In determining the appropriate forum for the Vesting and Redemption Claim, the Court first considered the terms of the 2017 Bonus Letter, which were framed broadly to govern the Employee’s participation in the Scheme. The Court found that the 2017 Bonus Letter, which was signed by the Employee and which contained an arbitration clause, had a prima facie arbitration agreement concerning the Employee’s participation in the Scheme.

The Employee argued that the arbitration agreement was unconscionable and unenforceable due to factors including LA’s asymmetrical power to nominate the sole arbitrator. The court rejected the argument and reasoned that it is bound by the AO to refer the parties to arbitration once the prima facie existence of the arbitration agreement is established. An arbitrator, even though nominated by LA, is under a statutory duty to act impartially. The Court found no basis to support the allegation that the arbitration agreement was “null, void, inoperative or incapable of being performed“.

The Court then considered whether the arbitration agreement in the 2017 Bonus Letter may be extended to the 2016 Bonus Letter and 2018 Bonus Letter. All three Bonus Letters dealt with the same subject matter – the Employee’s entitlement to share units under the Scheme. The Court found that the arbitration clause in the 2017 Bonus Letter was wide enough to extend to the disputes under the 2016 Bonus Letter and 2018 Bonus Letter, by:

  • finding that the dispute over the Vesting and Redemption Claim had the closest connection with the terms and conditions of the Employee’s participation in the Scheme (which was specifically set out in the relevant bonus letters), rather than the letter of employment. The relevant bonus letters were agreed by the parties after the letter of employment, which indicated their intention to arbitrate disputes in relation to the Scheme, rather than litigate them pursuant to the letter of employment.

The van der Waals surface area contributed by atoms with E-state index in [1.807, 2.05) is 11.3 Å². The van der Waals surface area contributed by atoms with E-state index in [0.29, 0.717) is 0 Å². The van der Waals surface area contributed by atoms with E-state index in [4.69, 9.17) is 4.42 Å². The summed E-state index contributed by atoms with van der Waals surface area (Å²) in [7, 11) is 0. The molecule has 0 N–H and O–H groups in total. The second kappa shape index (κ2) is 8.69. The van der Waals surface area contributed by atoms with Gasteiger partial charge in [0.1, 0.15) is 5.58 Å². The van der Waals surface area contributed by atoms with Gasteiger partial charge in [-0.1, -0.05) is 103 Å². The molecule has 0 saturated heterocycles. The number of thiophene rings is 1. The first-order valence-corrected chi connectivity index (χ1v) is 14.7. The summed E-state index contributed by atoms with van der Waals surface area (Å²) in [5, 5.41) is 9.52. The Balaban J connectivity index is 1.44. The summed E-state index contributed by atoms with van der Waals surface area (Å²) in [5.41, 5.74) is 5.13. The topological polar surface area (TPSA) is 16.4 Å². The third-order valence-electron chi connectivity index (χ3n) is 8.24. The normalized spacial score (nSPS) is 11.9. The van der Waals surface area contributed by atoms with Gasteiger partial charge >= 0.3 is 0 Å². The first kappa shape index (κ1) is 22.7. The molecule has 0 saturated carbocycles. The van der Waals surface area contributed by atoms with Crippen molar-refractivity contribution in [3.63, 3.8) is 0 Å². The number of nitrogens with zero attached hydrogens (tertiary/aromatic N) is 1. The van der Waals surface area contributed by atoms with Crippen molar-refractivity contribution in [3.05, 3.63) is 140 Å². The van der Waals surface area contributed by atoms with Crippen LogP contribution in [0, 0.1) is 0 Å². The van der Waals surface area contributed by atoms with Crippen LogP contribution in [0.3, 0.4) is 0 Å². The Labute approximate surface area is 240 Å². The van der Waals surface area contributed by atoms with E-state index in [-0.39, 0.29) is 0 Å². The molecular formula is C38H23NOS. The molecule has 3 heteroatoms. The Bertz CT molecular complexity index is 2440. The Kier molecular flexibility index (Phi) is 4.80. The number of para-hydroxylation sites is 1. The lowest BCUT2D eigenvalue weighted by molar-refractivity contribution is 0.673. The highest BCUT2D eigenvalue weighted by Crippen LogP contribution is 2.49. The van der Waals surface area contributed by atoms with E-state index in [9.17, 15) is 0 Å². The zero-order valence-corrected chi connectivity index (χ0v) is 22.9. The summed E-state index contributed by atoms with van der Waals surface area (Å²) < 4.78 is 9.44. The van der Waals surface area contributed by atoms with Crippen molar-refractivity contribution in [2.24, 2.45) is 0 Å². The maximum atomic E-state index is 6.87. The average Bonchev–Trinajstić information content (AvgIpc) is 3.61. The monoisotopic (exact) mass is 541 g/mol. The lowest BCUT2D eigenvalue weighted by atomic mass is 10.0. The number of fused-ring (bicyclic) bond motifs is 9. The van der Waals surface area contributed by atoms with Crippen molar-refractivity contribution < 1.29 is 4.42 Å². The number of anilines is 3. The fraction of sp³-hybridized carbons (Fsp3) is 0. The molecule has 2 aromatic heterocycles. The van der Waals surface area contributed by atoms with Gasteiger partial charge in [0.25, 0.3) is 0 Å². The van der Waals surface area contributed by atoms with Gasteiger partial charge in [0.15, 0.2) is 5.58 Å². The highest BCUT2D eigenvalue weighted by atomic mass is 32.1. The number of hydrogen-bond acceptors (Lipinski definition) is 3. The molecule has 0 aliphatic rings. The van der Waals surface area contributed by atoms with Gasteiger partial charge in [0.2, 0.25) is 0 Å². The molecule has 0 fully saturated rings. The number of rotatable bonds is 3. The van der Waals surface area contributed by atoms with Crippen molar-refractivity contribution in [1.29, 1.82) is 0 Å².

• making the observation that terms and conditions set out in the 2017 Bonus Letter extend to the 2016 Bonus Letter and 2018 Bonus Letter, in the absence of any agreement providing for the contrary;
  • applying a presumption in favour of arbitration; and
  • adopting the “extend Fiona Trust principle”, so that a jurisdiction agreement contained in one contract is extended to a claim under another contract. This is based on the presumption that commercial parties are likely to have intended to have the disputes arising from their relationship determined by a tribunal which they have chosen.

Even though the 2018 Bonus Letter was not countersigned by the Employee, the Court held that this did not alter the existence of an arbitration agreement in writing. In any event, the Court found that the arbitration agreement in the 2017 Bonus Letter extended to the 2018 Bonus Letter.

The jurisdiction of the Labour Tribunal

Another issue that the Court had to decide was whether the Vesting and Redemption Claim fell within the exclusive jurisdiction of the Labour Tribunal. Under section 20(2) of AO, the Court “may” refer to arbitration, on request, a dispute falling within the jurisdiction of the Labour Tribunal, provided that:

  • there is no “sufficient reason” why the parties should not be referred to arbitration in accordance with the arbitration agreement; and